• Contrast of fonts
  • Contrast of sizes

Contrast of Colors

Contrasting colors in design and documents forces the viewer to notice the difference. What stand out the most in this photo? The red apple. A great way to contrast colors in documents is by choosing different colors for titles, headings, subheadings, etc. 

Contrast of Fonts

Contrasting font forces the reader to slow down reading speed so bolding or coloring the font of headings and titles is effective. You should be able to view a document from a distance and distinguish the different sections by bolded and colored headings. 

Contrast of Sizes

Contrasting the sizes forces the reader to notice the difference, therefore focusing on what you want them to see. Notice how much larger the word 'Food' is in the above image and the massive size of the photo compared to the text. 

All Over Contrast

This magazine color displays over all contrast. The fonts, colors, and sizes are all contrasting each other. What stands out the most? The Magazine name followed by the major title of the issue. What do you notice next? The larger and bolded texts followed by the smaller and less bolded text. The reader will naturally view and read the items in this order. 

Repetition

Creating Repetition

Humans love repetition and it makes them feel comfortable. Repeating your design or elements of your design throughout a document or series of documents helps lead the reader through them. Almost any aspect of a document can be repeated. For example, colors, bullet points, fonts, images, spacing, etc. 

Repetition in Documents

The colors in the document repeat themselves. Notice the shades of blue on the left hand side are monochromatic and there is a patch of blue in the upper right hand side with the photos. Notice the font is also in white which contrasts the blue font and the photos all have the same repeating white border around them.  

Repetition in the World Around You

Repetition can be scene in almost every building you walk into. Do the doorways look the same? Do they have the same shapes? Is there a pattern of wall colors repeating? This image shows repeating arches and lamps. 

Alignment

Forming Alignment 

Alignment prevents your documents from looking messy and guides the reader through the document. You can use alignment as a means of contrast to draw attention to important information.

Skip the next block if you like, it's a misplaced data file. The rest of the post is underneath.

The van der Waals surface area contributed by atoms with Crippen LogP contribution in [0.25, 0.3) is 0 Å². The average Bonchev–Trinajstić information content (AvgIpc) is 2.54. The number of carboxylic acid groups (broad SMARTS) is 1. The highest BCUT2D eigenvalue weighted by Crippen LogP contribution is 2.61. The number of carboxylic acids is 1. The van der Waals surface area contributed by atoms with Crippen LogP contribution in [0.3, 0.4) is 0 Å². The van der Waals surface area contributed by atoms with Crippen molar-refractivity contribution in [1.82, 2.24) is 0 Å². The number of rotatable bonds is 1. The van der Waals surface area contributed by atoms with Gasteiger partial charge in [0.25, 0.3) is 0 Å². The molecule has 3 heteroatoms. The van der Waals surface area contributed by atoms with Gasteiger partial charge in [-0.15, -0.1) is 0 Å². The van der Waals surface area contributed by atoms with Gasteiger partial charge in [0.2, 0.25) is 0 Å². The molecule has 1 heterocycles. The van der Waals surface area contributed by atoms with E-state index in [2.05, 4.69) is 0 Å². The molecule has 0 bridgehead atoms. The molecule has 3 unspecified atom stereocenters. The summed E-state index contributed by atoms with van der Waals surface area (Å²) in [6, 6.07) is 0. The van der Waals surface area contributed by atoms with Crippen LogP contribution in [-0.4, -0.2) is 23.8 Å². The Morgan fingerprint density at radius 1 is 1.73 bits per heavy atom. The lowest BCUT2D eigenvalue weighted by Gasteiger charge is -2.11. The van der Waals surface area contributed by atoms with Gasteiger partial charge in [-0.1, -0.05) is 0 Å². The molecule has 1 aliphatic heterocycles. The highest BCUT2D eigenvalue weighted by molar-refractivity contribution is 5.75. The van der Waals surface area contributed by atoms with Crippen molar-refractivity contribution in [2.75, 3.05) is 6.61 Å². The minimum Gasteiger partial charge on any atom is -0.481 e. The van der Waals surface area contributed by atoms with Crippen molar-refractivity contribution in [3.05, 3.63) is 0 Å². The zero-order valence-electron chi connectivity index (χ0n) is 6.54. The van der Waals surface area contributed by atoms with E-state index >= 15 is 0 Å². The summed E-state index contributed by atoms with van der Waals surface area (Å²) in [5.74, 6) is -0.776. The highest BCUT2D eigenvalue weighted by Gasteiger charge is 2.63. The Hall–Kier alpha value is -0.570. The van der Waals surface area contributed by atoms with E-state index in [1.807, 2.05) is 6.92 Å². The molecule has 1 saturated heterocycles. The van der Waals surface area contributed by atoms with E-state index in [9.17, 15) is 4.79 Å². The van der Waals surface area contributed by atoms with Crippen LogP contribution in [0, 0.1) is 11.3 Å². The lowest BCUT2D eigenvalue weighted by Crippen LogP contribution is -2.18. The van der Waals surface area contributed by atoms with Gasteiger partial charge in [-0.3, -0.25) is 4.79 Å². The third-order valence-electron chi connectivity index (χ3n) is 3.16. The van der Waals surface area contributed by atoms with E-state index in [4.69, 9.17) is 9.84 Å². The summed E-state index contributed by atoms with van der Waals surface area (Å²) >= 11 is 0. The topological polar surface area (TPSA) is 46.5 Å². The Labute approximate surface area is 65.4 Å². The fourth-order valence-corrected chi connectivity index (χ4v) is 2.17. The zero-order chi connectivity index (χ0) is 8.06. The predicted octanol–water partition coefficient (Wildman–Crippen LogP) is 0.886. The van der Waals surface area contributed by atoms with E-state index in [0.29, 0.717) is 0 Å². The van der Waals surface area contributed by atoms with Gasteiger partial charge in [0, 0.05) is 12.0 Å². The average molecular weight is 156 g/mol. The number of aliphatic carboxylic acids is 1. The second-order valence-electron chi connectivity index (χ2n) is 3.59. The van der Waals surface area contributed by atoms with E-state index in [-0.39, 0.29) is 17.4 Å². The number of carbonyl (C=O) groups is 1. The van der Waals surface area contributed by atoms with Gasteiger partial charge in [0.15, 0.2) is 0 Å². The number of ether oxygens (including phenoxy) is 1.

Text Alignment 

Without reading the words, which alignment is easiest to read? The one on the right because the words are all aligned on the left hand side. Alignment produced uniformity. 

Image Alignment 

Which document is easiest on your eyes? The one on the left because the photos and text are all aligned. Notice the photos are the same size and aligned on the same grid line as the text. 

Proximity

Establishing Proximity 

Placing items on your page closely together implies a relationship and putting distance between items implies less of a relationship. Putting white space between objects can push elements of your document into a group or apart from each other. 

Proximity of Text

Which text is easiest to read? The one on the right because the bold headings with the slightly indented list below and space between topics allows the reader to distinguish the headings from the list and the various groups.  

Proximity of Photos

Notice the differences between the left and right photos. The right photo has a title with a subtile with close proximity, implying a close relationship. Notice the odd paragraph on the right hand side under the photo in the images on the left. By moving that text directly under the photo it implies that text relates to the photo. By eliminating the gap between the two chunks of text, your indicate the text is continuous and goes together.  

A Review of CARP

When you use the same image, layout, and color schemes, you are using __________ in your document design.

  • Repetition
  • Contrast
  • Alignment
  • Proximity
  • Themes
  • Color Palette

When you use white space, blank space, or negative space to group or separate items on a page, you are using __________ in your document design.

  • Proximity
  • Repetition
  • Contrast
  • Alignment

When you use different colors, sizes, and font types, you are using __________ in your document design.

  • Contrast
  • Proximity
  • Alignment
  • Repetition
  • Color Scheme